Addiction and alcoholism, over time, eventually cause the addict or alcoholic to experience horrible withdrawal symptoms that cannot be tolerated. These types of withdrawal symptoms are known as acute withdrawal symptoms. Severe withdrawal symptoms are usually physical and can cause a person to suffer sincerely and are generally debilitating.
Acute withdrawal symptoms are the reason that addicts and alcoholics remain on their drug of choice is to avoid the symptoms. Medically supervised detox programs are recommended for a person who is experiencing acute withdrawal symptoms to increase their chances of long-term recovery.
What is PAWS?
Once a person has successfully become clean and sober, it is likely they will experience some level of post-acute withdrawal syndrome in the first months of recovery. Also known as PAWS, this problem occurs after the acute withdrawal symptoms have subsided and can last for several months and even years. The reasons that former drug addicts and alcoholics experience PAWS even after they have entered recovery is because of the damaging effects that substances have on the brain. The people most susceptible to PAWS are people who have been ingesting large amounts of drugs and alcohol for many years. Their brain and neurochemistry need time to repair the damage that long term drug and alcohol use causes.
The areas of the brain that are damaged from drug and alcohol use control how people function as well as cope with life in general. The National Institute on Drug Abuse reports the three specific brain areas that are damaged from substance abuse.
The basal ganglia, which plays an important role in positive forms of motivation, including the pleasurable effects of healthy activities like eating, socializing, and sex, and are also involved in the formation of habits and routines. These areas form a key node of what is sometimes called the brain’s reward circuit the extended amygdala plays a role in stressful feelings like anxiety, irritability, and unease… Over time, a person with substance use disorder uses drugs to get temporary relief from this discomfort, the prefrontal cortex powers the ability to think, plan, solve problems, make decisions, and exert self-control over impulse. (NIDA)
PAWS is different from acute withdrawal symptoms. Acute withdrawal symptoms are mostly physical symptoms, whereas PAWS results in psychological and emotional symptoms. The symptoms of PAWS are similar for drug addicts and alcoholics; the type of substance abused is not as relevant for PAWS symptoms as it is for acute withdrawal symptoms.
PAWS Can Stay with You For a Long Time
According to the National Center for Biotechnology Information on advances in science and health, the symptoms of PAWS can last for months and years but do diminish with time. The symptoms of PAWS include:
Mood swings, anxiety, irritability, variable energy, low enthusiasm, variable concentration and disturbed sleep. Many of the symptoms of post-acute withdrawal syndrome overlap with depression, but post-acute withdrawal syndrome symptoms are expected to gradually improve over time. (NCBI)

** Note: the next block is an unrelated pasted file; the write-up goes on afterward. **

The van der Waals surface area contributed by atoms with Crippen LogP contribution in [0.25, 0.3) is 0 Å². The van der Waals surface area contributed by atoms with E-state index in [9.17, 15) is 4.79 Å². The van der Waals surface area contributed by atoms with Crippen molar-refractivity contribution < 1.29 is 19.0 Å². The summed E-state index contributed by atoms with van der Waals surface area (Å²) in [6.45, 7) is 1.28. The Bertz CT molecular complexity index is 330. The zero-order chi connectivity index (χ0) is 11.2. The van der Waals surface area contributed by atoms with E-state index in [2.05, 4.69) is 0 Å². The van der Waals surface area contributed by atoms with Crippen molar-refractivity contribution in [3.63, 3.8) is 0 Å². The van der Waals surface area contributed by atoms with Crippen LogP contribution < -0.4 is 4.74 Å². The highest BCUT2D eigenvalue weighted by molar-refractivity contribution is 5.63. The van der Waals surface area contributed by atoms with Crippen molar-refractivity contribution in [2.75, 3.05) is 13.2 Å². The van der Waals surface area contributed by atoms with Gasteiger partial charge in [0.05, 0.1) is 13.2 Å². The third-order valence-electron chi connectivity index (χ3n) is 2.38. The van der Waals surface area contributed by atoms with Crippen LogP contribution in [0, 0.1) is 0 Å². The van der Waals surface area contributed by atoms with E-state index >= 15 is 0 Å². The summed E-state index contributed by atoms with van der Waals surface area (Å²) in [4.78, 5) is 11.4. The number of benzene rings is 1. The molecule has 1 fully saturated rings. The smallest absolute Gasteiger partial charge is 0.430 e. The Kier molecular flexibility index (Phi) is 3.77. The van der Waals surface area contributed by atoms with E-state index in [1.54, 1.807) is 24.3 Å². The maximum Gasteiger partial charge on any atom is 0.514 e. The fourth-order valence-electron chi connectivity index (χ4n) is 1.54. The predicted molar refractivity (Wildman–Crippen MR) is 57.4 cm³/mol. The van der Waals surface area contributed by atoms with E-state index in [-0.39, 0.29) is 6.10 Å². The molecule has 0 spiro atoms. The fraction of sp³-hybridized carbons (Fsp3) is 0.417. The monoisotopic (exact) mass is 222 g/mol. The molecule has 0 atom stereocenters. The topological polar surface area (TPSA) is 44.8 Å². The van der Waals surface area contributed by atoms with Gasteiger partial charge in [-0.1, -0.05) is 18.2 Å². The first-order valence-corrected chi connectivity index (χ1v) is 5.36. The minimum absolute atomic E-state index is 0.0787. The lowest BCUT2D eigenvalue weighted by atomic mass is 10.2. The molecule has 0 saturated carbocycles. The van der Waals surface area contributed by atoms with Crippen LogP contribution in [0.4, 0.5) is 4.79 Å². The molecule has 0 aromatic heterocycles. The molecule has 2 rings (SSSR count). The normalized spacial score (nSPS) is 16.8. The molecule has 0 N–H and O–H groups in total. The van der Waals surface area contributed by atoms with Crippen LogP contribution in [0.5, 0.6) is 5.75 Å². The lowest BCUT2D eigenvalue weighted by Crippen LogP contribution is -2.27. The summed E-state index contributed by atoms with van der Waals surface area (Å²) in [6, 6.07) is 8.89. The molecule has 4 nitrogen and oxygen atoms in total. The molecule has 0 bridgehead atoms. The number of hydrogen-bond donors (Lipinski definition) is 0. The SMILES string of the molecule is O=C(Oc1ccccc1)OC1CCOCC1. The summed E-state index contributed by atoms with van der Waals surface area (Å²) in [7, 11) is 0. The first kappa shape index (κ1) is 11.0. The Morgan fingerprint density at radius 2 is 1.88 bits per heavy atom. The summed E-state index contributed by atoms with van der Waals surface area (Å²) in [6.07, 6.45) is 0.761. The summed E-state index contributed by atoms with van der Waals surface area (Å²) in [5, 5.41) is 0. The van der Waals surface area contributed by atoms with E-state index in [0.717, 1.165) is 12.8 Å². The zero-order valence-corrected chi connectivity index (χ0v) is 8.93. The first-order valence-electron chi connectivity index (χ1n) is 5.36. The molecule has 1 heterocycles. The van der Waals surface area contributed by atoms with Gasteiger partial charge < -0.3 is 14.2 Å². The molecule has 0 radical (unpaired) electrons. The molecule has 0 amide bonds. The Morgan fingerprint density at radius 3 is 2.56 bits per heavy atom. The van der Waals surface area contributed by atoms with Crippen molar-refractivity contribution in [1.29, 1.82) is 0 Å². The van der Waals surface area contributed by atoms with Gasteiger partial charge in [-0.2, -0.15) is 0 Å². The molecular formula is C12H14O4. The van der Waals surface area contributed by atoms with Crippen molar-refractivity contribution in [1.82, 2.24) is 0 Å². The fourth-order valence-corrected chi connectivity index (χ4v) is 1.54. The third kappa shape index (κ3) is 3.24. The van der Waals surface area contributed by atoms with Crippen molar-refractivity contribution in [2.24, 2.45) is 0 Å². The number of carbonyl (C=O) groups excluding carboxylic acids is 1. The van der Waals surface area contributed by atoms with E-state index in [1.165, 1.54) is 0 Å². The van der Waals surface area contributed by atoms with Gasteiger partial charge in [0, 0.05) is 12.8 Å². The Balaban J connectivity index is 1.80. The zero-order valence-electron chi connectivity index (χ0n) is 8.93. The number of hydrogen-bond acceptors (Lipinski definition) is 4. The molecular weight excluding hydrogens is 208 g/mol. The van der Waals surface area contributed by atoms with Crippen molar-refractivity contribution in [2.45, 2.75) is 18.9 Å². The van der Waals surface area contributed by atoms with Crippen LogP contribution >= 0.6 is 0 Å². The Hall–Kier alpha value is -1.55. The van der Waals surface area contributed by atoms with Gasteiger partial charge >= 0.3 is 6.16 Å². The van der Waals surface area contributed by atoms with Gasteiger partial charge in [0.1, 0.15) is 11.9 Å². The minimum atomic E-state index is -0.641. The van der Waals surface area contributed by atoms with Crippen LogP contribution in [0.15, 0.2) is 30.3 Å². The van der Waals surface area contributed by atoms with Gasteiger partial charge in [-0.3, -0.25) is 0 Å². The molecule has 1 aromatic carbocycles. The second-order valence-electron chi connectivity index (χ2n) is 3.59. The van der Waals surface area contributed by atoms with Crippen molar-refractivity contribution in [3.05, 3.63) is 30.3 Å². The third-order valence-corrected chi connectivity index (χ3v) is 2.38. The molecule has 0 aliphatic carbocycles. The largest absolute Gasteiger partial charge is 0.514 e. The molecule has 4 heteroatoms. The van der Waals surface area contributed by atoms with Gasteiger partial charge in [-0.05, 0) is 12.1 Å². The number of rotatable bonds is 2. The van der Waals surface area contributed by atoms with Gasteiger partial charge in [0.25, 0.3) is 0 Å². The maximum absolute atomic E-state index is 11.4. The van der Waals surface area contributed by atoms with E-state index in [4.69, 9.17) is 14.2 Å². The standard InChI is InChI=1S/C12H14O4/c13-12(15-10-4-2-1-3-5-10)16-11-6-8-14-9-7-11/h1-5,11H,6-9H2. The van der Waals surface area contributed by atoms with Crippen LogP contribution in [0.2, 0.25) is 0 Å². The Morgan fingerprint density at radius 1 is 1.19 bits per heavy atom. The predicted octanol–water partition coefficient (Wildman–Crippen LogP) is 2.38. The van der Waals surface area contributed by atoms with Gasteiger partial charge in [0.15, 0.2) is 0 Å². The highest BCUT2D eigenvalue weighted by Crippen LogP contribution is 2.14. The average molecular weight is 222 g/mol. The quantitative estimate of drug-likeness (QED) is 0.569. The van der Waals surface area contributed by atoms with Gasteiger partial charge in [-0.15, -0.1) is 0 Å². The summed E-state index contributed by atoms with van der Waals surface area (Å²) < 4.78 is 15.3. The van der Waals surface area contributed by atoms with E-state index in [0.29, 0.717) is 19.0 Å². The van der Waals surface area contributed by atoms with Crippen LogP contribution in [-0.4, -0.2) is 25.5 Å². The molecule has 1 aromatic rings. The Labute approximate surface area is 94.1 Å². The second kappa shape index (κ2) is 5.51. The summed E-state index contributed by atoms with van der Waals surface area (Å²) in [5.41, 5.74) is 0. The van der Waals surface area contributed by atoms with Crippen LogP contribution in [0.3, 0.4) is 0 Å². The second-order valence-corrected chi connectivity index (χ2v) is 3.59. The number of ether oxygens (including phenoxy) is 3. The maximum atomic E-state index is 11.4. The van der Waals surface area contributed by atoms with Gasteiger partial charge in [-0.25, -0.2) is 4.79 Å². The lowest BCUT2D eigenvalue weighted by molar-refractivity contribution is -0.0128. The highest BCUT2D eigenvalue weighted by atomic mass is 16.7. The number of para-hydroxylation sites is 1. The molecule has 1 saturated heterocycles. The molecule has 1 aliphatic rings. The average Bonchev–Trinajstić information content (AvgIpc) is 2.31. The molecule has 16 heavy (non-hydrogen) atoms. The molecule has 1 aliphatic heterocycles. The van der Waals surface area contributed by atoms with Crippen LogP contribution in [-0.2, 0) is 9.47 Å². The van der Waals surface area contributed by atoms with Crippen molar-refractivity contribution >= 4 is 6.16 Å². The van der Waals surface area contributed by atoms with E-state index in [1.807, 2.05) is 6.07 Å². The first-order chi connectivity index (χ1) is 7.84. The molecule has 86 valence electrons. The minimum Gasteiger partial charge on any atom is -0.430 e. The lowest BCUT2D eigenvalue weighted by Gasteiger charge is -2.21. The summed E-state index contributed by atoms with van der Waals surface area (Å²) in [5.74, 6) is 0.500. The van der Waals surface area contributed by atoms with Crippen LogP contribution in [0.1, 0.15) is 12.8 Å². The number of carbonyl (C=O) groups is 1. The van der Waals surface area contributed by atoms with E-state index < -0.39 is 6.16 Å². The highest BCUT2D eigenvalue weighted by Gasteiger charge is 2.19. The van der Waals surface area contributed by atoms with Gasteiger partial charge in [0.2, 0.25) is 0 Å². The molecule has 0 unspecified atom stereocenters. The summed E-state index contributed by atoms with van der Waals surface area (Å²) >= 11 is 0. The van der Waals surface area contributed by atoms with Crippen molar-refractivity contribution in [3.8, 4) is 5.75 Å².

PAWS can also lead to obsessive-compulsive behaviors, inability to cope with stress, difficulty maintaining social relationships, cravings for drugs and alcohol, lethargy, irregular sleep patterns, or an inability to fall or remain asleep, and negative self-talk and attitudes about others and life. The symptoms of PAWS can come and go for several years. A recovering addict or alcoholic may have several months with no PAWS symptoms and then suddenly experience difficulty in handling stress or disturbances in their sleep cycles.
For people who are experiencing symptoms of PAWS, it is recommended that they receive psychotherapy that is evidence-based to help them improve their behaviors that cause an increase in anxiety or depression, or that could also lead them to relapse. Cognitive-behavioral therapy is a type of evidence-based therapy that specifically targets how a person reacts to stress, emotional situations, and anxiety. Other methods of treatment that assist with reducing the effects of PAWS symptoms are group therapy, stress management, and relaxation techniques.
To reduce symptoms of post-acute withdrawal syndrome, it is also recommended that a person be involved in 12 step meetings, exercise, eat healthy foods with moderate sugar intake, avoid caffeine, see a therapist regularly, and develop a strong spiritual life. The 12-step program is especially important to newly recovering addicts and alcoholics as it provides guidance and support from other recovering people who share the same experiences. Getting and working with a sponsor is another key component to learning how to become satisfied in life clean and sober.
Stay Clean & Sober
Fortunately, the symptoms of PAWS do diminish the longer a person remains clean and sober. Recovery is a lifelong commitment, and with time, the stresses and worries that used to cause a person in recovery to feel poorly, stop. Although recovery is not a guarantee that life will always go perfect and trouble-free, it is the solution for how to manage conflict, disappointment, and stress. For successful recovering addicts and alcoholics, peace of mind in recovery is not the absence of conflict but the ability to cope with it and maintain their recovery.